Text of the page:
Dysbiosis (an imbalance) in the skin microbiome and gut microbiome may show up as an overactive immune response, allergic reaction, or inflammatory skin disorder. Some of the most common skin conditions that fall into these categories are [2, 6, 7, 8, 9, 10]:

  • Psoriasis: Psoriasis lesions are a result of the immune system attacking the skin due to an overactive inflammatory response. Psoriasis is linked to IBD, gut dysbiosis, and likely leak gut as well.
  • Atopic dermatitis (Eczema): Probably autoimmune-related, eczema is likely linked to a combination of specific microbes, immune system interactions, and inflammatory diet.
  • Acne: Acne sufferers tend to have lower levels of beneficial bacteria and higher levels of harmful microbes in their gut. They’re also more likely to have lower stomach acid and a higher risk of leaky gut syndrome and inflammation. Reducing sugar intake is one dietary change recommended for acne sufferers.
  • Rosacea: Rosacea has been linked to SIBO, IBD, and H. pylori infection. Usually, a SIBO treatment protocol (which sometimes includes antibiotics or antimicrobials) will address rosacea, especially when paired with a probiotic.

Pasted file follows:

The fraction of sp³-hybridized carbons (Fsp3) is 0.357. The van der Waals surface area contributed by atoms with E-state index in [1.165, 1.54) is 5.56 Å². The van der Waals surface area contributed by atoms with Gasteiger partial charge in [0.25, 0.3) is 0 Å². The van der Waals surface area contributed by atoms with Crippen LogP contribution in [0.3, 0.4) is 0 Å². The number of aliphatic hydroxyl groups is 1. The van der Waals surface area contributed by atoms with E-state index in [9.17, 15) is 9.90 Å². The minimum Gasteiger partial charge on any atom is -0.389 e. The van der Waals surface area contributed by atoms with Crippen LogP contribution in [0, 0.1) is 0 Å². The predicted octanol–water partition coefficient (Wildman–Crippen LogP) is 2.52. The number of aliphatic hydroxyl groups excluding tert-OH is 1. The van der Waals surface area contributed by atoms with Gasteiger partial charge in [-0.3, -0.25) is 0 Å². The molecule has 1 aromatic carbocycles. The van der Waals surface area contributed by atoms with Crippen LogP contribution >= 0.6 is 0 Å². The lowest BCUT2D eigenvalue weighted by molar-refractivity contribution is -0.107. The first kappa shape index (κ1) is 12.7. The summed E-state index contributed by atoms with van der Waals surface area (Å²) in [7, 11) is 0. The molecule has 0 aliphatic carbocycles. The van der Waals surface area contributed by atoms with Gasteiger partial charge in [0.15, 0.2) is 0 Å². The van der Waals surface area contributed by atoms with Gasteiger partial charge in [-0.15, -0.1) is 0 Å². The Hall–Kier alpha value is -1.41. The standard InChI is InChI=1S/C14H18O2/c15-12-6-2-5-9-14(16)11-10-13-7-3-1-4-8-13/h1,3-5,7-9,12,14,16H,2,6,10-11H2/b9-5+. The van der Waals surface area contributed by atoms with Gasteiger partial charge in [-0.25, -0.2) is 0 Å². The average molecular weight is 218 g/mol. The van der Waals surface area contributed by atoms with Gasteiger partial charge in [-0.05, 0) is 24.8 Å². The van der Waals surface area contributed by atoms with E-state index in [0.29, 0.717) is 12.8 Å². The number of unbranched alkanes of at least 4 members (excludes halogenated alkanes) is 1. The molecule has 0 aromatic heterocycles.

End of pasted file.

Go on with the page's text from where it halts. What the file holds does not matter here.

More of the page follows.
• Seborrheic dermatitis and dandruff: These are fungal/yeast overgrowth conditions that arise when good bacteria are insufficient and unable to protect from infestation [11].

Although these are the main conditions I’ll cover here, they’re by no means the only skin conditions that are related to gut health. Functional treatments for conditions like these include diets specific to each and gut-supportive practices like taking a probiotic supplement, getting quality sleep, exercising regularly, and practicing stress-reduction techniques.

Generally, starting with a low-sugar paleo diet is a great first step in shifting your diet away from inflammatory foods if you suffer from any skin conditions. However, in some cases, more restrictive measures might be necessary. In the case of psoriasis and eczema, an AIP diet might be your best bet. Rosacea sufferers will likely benefit most from a low-FODMAP diet, especially if SIBO is present. Certain foods might trigger an immune response specifically in you, so identifying those is also a good idea if the more restrictive options aren’t helping.